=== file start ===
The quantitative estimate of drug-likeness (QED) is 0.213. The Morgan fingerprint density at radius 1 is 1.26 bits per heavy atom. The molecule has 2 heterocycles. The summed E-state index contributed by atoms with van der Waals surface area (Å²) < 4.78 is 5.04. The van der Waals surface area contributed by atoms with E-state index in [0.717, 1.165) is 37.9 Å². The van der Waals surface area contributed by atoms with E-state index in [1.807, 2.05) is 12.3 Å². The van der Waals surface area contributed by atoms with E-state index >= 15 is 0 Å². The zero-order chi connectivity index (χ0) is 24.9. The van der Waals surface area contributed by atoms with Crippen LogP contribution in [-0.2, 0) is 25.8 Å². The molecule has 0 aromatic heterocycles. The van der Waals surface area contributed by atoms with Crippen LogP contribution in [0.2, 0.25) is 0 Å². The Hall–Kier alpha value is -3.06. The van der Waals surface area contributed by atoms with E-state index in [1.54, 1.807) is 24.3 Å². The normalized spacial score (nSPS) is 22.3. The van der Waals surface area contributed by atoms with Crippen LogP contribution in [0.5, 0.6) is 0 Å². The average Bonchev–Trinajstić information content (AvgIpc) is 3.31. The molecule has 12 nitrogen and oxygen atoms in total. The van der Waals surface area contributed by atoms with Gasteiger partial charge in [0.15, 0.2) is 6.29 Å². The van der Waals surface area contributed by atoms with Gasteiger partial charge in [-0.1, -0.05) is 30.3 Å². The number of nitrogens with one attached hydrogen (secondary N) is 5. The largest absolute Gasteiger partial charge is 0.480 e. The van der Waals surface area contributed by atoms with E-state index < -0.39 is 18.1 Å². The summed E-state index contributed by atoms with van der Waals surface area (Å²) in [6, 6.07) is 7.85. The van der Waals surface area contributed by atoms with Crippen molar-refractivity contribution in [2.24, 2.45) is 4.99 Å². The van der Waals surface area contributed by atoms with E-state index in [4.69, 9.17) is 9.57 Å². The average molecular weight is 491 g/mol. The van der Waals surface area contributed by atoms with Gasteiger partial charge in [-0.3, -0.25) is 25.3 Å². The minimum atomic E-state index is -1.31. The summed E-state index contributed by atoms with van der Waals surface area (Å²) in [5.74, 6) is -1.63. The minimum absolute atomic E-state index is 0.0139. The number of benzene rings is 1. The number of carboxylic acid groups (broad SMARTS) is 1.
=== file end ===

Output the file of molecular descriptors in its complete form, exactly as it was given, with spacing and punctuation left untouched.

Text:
The quantitative estimate of drug-likeness (QED) is 0.213. The Morgan fingerprint density at radius 1 is 1.26 bits per heavy atom. The molecule has 2 heterocycles. The summed E-state index contributed by atoms with van der Waals surface area (Å²) < 4.78 is 5.04. The van der Waals surface area contributed by atoms with E-state index in [0.717, 1.165) is 37.9 Å². The van der Waals surface area contributed by atoms with E-state index in [1.807, 2.05) is 12.3 Å². The van der Waals surface area contributed by atoms with E-state index >= 15 is 0 Å². The zero-order chi connectivity index (χ0) is 24.9. The van der Waals surface area contributed by atoms with Crippen LogP contribution in [-0.2, 0) is 25.8 Å². The molecule has 0 aromatic heterocycles. The van der Waals surface area contributed by atoms with Crippen LogP contribution in [0.2, 0.25) is 0 Å². The Hall–Kier alpha value is -3.06. The van der Waals surface area contributed by atoms with E-state index in [1.54, 1.807) is 24.3 Å². The normalized spacial score (nSPS) is 22.3. The van der Waals surface area contributed by atoms with Crippen LogP contribution in [0.5, 0.6) is 0 Å². The average Bonchev–Trinajstić information content (AvgIpc) is 3.31. The molecule has 12 nitrogen and oxygen atoms in total. The van der Waals surface area contributed by atoms with Gasteiger partial charge in [0.15, 0.2) is 6.29 Å². The van der Waals surface area contributed by atoms with Gasteiger partial charge in [-0.1, -0.05) is 30.3 Å². The number of nitrogens with one attached hydrogen (secondary N) is 5. The largest absolute Gasteiger partial charge is 0.480 e. The van der Waals surface area contributed by atoms with E-state index < -0.39 is 18.1 Å². The summed E-state index contributed by atoms with van der Waals surface area (Å²) in [6, 6.07) is 7.85. The van der Waals surface area contributed by atoms with Crippen molar-refractivity contribution in [2.24, 2.45) is 4.99 Å². The van der Waals surface area contributed by atoms with E-state index in [4.69, 9.17) is 9.57 Å². The average molecular weight is 491 g/mol. The van der Waals surface area contributed by atoms with Gasteiger partial charge in [-0.3, -0.25) is 25.3 Å². The minimum atomic E-state index is -1.31. The summed E-state index contributed by atoms with van der Waals surface area (Å²) in [5.74, 6) is -1.63. The minimum absolute atomic E-state index is 0.0139. The number of benzene rings is 1. The number of carboxylic acid groups (broad SMARTS) is 1.